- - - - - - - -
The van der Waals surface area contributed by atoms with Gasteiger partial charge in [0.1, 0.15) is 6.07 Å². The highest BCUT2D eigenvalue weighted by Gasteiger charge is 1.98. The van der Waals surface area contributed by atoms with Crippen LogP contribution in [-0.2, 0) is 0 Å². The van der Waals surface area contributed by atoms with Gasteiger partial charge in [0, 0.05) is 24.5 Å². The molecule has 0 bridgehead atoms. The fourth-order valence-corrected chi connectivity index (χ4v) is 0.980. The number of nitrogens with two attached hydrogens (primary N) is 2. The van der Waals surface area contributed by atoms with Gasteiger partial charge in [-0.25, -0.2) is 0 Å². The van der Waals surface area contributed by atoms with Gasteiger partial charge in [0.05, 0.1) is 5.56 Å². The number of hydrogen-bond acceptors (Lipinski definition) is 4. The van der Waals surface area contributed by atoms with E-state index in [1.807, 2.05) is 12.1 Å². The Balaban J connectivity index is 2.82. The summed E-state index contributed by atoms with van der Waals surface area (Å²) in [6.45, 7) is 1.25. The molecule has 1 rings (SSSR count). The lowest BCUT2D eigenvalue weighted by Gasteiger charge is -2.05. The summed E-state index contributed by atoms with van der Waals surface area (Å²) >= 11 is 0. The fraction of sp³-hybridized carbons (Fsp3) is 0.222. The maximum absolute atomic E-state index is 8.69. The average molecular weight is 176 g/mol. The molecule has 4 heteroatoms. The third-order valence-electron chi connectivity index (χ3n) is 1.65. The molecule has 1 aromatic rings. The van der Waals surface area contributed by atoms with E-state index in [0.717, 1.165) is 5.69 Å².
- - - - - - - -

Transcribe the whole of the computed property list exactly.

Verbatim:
The van der Waals surface area contributed by atoms with Gasteiger partial charge in [0.1, 0.15) is 6.07 Å². The highest BCUT2D eigenvalue weighted by Gasteiger charge is 1.98. The van der Waals surface area contributed by atoms with Crippen LogP contribution in [-0.2, 0) is 0 Å². The van der Waals surface area contributed by atoms with Gasteiger partial charge in [0, 0.05) is 24.5 Å². The molecule has 0 bridgehead atoms. The fourth-order valence-corrected chi connectivity index (χ4v) is 0.980. The number of nitrogens with two attached hydrogens (primary N) is 2. The van der Waals surface area contributed by atoms with Gasteiger partial charge in [-0.25, -0.2) is 0 Å². The van der Waals surface area contributed by atoms with Gasteiger partial charge in [0.05, 0.1) is 5.56 Å². The number of hydrogen-bond acceptors (Lipinski definition) is 4. The van der Waals surface area contributed by atoms with E-state index in [1.807, 2.05) is 12.1 Å². The Balaban J connectivity index is 2.82. The summed E-state index contributed by atoms with van der Waals surface area (Å²) in [6.45, 7) is 1.25. The molecule has 1 rings (SSSR count). The lowest BCUT2D eigenvalue weighted by Gasteiger charge is -2.05. The summed E-state index contributed by atoms with van der Waals surface area (Å²) >= 11 is 0. The fraction of sp³-hybridized carbons (Fsp3) is 0.222. The maximum absolute atomic E-state index is 8.69. The average molecular weight is 176 g/mol. The molecule has 4 heteroatoms. The third-order valence-electron chi connectivity index (χ3n) is 1.65. The molecule has 1 aromatic rings. The van der Waals surface area contributed by atoms with E-state index in [0.717, 1.165) is 5.69 Å².